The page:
3) Other clients are working better without all these system-wide tricks, this implies there should be way for some better implementation of the same things. Correct me if I'm wrong, but, say, uTorrent does not requires anything like this, etc and able to achieve much better speeds under same conditions.

comment:6 in reply to: ↑ 4 Changed 8 years ago by jch

µTP also being a work in progress needs your help to maximize this buffer

Not quite. By default, Linux doesn't allow a non-root application to request more than 256kB of receive space. What Transmission is requesting you to do is to allow it to allocate up to 4MB of buffer space.

Transmission will work fine with just the 256kB allowed by default, but you'll get packet loss if Transmission is unable to read data from the kernel's buffers in time, which might happen when there's heavy µTP traffic.

-- jch

comment:7 in reply to: ↑ 5 Changed 8 years ago by jch

1) If I can remember well, uTP is enabled by default and even preferred by clients(?)

By both µTorrent and Transmission, yes.

2) I bet most of Ubuntu users (and Mac as well?) will have a very little idea on "what this app mumbles about?". Not to mention that defaults will always prevail, no matter how many times you flood the log. I guess I'll be not first and not last person to discover that Transmission is slow, because it is (by default).

First, there's no evidence that the small-ish receive buffer actually harms performance. On an unloaded system, where Transmission is seldom scheduled out, it should not. If you have evidence that the larger buffers actually help on an unloaded system, please share your data, I'm interested.

Second, if really needed, then this should be tweaked by your friendly package manager when you install Transmission.

3) Other clients are working better without all these system-wide tricks, this implies there should be way for some better implementation of the same things. Correct me if I'm wrong, but, say, uTorrent does not requires anything like this, etc and able to achieve much better speeds under same conditions.

The µTorrent developers are smart, granted.

-- jch

comment:8 Changed 7 years ago by yozik04

I have spent some time to investigate this issue.

I am using version 2.42 on my DLink DNS-323 NAS Box.

  • When uTP is enabled I can not reach upload speeds above 25kb/s.
  • When it is disabled I can reach the maximum of 500kb/s.

During the test I was using my own local tracker(opentracker) with one seeder and one leecher.

I do confirm that uTP slows down upload drastically.

comment:9 Changed 7 years ago by cit

I did run some tests and maybe can bring new light on this problem

  • I can confirm that this problem still exists in transmission 2.50
  • I replaced third-party/libutp with the current version of libutp which is available at Github https://github.com/bittorrent/libutp: problem still exists
  • I started a file transfer with utp_recv and utp_send which are supplied with libutp and I can get the full speed with uTP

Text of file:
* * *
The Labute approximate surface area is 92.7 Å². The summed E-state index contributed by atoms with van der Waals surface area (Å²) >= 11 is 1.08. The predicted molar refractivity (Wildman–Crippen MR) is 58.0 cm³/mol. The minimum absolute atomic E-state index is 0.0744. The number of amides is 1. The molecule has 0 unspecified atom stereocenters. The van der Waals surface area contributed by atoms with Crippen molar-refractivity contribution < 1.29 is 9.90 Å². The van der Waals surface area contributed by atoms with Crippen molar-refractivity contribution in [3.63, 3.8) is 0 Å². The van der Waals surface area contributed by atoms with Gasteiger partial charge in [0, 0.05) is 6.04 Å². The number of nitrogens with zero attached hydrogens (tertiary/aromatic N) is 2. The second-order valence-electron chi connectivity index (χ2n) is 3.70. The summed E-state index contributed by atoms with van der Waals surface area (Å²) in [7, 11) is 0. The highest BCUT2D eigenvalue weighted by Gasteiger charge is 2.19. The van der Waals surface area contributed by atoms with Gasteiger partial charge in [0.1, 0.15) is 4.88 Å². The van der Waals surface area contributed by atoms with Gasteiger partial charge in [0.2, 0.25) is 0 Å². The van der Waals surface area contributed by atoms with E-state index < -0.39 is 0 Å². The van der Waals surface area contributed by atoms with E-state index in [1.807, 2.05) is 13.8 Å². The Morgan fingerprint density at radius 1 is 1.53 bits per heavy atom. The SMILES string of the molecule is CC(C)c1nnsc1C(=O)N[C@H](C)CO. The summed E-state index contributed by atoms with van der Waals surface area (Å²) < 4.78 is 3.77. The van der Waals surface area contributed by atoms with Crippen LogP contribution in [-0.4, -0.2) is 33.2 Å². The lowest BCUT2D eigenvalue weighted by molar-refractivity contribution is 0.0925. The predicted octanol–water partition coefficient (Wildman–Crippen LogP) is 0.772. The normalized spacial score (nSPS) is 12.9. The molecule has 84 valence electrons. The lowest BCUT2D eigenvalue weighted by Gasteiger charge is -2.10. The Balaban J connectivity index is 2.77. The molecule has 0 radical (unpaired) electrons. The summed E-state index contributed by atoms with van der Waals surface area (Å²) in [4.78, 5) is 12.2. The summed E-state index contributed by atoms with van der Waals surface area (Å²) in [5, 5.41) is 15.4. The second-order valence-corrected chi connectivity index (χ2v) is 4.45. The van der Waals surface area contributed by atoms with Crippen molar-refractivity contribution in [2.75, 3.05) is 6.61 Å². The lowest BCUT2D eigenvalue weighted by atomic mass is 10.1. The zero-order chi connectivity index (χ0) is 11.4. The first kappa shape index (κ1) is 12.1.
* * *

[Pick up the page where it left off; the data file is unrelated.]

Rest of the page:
This means that libutp is not responsible for that problem. The problem must be somewhere in transmission. I also changed with the following line of code to the values from utp_send but without any luck:

libtransmission/peer-io.c:624

UTP_SetSockopt( utp_socket, SO_RCVBUF, UTP_READ_BUFFER_SIZE );

comment:10 Changed 7 years ago by ssiloti

I'm able to reproduce this on my test setup downloading between two Virtualbox VMs.

What I've found to be causing quite a bit of slowdown is the fact that UTP only writes data in bandwidthPulse. The lack of any on demand writing hurts performance on short-fat links where writing every 500ms is not enough to keep the send buffers full. Adding a call to tr_peerIoTryWrite with howmuch set to SIZE_MAX on UTP_STATE_WRITABLE improved transfer rates from ~150KB/s to ~4MB/s which is comparable to TCP on the same setup. tr_peerIoTryWrite should probably only be called if on demand IO has been enabled by tr_bandwidthAllocate but it's getting late. I'll come back with a patch tomorrow if no one beats me to it.

comment:11 Changed 7 years ago by jordan

ssiloti, sounds great! thanks for investigating this.

Changed 7 years ago by ssiloti

comment:12 Changed 7 years ago by cit

I can confirm that with this patch I get nearly the full speed in my network. Thank you very much - Great work!

-- cit

comment:13 Changed 7 years ago by reardon

  • Cc thomas_reardon@… added

comment:14 Changed 7 years ago by cfpp2p

Without patch and in my test environment: when transmission forced to upload via uTP only, upload rate was far less than forced download uTP only. With ssiloti's patch rates were identical. Patch seems to correct a slow uTP upload. Patch is good as per these tests.

comment:15 Changed 7 years ago by livings124

  • Milestone changed from None Set to 2.70

comment:16 Changed 7 years ago by livings124

Thanks! r13464

comment:17 Changed 7 years ago by jordan

  • Resolution set to fixed
  • Status changed from reopened to closed